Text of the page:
This is the dark tale of Count Dracula, told through chilling journal entries. It starts with Jonathan Harker’s visit to the Count’s castle.
I have had a long talk with the Count. I asked him a few questions about Transylvania history, and he warmed up to the subject wonderfully. He spoke of many things and people, and especially battles. He spoke so vividly, as if he had experienced it all firsthand.
He explained to me that he didn’t actually experience it firsthand, but he is so knowledgeable because all Counts take pride in their house’s history. Their house is their name. And their name is their pride. The glory and the fate of his house is the same as his glory and fate.
Whenever he spoke about his house, he said, “we.” It’s the same way a king would speak.
I wish I could write down exactly what he said, word for word, because it was incredibly fascinating. He seemed to know the whole history of the country. He became excited as he spoke. While talking, he walked around the room, pulled at his great white mustache, and grasped random objects as though he would crush them in his powerful hands.
There is one thing he said which I want to write down as accurately as possible because it seems to describe the history of his race:
“We Szekelys have a right to be proud of ourselves. The blood that flows through our veins is the blood of many brave races who fought for their leader. They fought like lions. In this land, there is a whirlpool of European races. The Ugric tribe came down from Iceland with the fighting spirit of the gods Thor and Wodin. They fought until their enemies thought they were werewolves. The people of Europe, and even of Asia and Africa, feared them.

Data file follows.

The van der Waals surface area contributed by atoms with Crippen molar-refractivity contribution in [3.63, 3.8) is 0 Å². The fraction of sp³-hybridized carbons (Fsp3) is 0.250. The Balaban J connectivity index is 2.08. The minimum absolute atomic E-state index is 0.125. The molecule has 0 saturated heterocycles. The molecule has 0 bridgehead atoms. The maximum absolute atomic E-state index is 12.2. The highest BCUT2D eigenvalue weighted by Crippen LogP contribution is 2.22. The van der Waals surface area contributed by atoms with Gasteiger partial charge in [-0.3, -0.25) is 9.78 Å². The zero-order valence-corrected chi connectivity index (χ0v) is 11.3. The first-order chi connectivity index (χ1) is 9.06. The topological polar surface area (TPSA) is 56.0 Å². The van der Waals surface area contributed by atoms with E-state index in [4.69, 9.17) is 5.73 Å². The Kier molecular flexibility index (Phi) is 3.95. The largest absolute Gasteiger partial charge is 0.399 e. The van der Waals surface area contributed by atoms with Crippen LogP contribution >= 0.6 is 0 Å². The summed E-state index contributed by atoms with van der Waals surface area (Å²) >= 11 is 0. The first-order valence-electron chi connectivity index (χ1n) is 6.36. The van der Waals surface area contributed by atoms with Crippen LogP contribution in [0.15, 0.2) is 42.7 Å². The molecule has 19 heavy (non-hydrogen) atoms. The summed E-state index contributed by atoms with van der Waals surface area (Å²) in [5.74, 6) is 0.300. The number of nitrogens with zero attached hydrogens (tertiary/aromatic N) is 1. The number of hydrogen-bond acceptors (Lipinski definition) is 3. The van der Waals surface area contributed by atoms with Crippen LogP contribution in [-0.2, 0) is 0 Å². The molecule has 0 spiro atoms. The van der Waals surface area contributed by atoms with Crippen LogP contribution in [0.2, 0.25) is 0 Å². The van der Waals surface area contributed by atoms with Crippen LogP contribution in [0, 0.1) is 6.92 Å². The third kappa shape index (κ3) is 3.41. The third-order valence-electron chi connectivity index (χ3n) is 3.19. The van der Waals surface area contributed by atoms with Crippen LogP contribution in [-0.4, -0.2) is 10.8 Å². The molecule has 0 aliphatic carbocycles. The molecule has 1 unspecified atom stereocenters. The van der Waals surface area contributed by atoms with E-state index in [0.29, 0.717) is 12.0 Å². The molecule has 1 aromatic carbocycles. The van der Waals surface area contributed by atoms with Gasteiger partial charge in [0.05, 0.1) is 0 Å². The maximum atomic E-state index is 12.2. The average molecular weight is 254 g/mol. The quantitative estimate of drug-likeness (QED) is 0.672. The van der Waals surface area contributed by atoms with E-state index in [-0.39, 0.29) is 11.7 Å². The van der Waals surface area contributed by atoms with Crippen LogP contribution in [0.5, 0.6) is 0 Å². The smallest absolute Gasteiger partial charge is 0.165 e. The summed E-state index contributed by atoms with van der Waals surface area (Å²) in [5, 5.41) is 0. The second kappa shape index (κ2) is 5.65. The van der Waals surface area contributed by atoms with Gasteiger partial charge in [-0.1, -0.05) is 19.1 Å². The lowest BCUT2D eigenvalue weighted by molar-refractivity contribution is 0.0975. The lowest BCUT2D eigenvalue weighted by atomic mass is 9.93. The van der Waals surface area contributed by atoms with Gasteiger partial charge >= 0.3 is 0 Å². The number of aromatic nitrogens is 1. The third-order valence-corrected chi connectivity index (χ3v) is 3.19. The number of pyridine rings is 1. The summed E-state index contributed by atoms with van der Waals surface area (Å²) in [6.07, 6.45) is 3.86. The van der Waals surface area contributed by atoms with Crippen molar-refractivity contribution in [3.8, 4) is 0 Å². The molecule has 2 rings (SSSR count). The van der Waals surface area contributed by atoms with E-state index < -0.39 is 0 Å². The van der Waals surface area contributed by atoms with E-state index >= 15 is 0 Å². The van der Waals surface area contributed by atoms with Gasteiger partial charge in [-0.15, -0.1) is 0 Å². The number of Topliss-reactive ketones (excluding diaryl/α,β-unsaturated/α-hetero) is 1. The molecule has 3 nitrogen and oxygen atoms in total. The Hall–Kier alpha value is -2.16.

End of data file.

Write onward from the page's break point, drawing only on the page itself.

“Here, too, when the Ugric tribe came, they found the Huns, whose warlike fury had swept the earth like a fire. The people that were defeated by the Huns said that they must have the blood of witches or devils.
“They are fools! There is no devil or witch who is as great as Attila! Attila, whose blood is in my veins?” He held up his arms. “We are a conquering race. We are proud of that. When the Magyar, the Lombard, the Avar, the Bulgar, or the Turk brought thousands of soldiers to this land, we drove them back!
“For centuries, we allied with the Magyars and guarded this land. We fought for our King. It was my race that crossed the river and defeated the Turk on their own land. It was a Dracula!
“It was the greatest shame when his own brother turned his back on the family. He sold us to the Turk as slaves and brought shame to us.
“But, indeed, it was that Dracula who inspired his race to revolt. Again and again, he brought an army over the river into Turkey. It was that Dracula who, even when beaten back, came again and again and again. Even when his army had fallen, he rose again by himself. He knew that he would be victorious. They said that he was selfish. No! Commoners aren’t worth anything without a leader anyway. Wars can never end without a commander.
“And in the final battle, with the Draculas as the leaders, we defeated the Hungarians. Ah, young sir, the Szeklys—and the Draculas as the heart of them—can boast of their victories.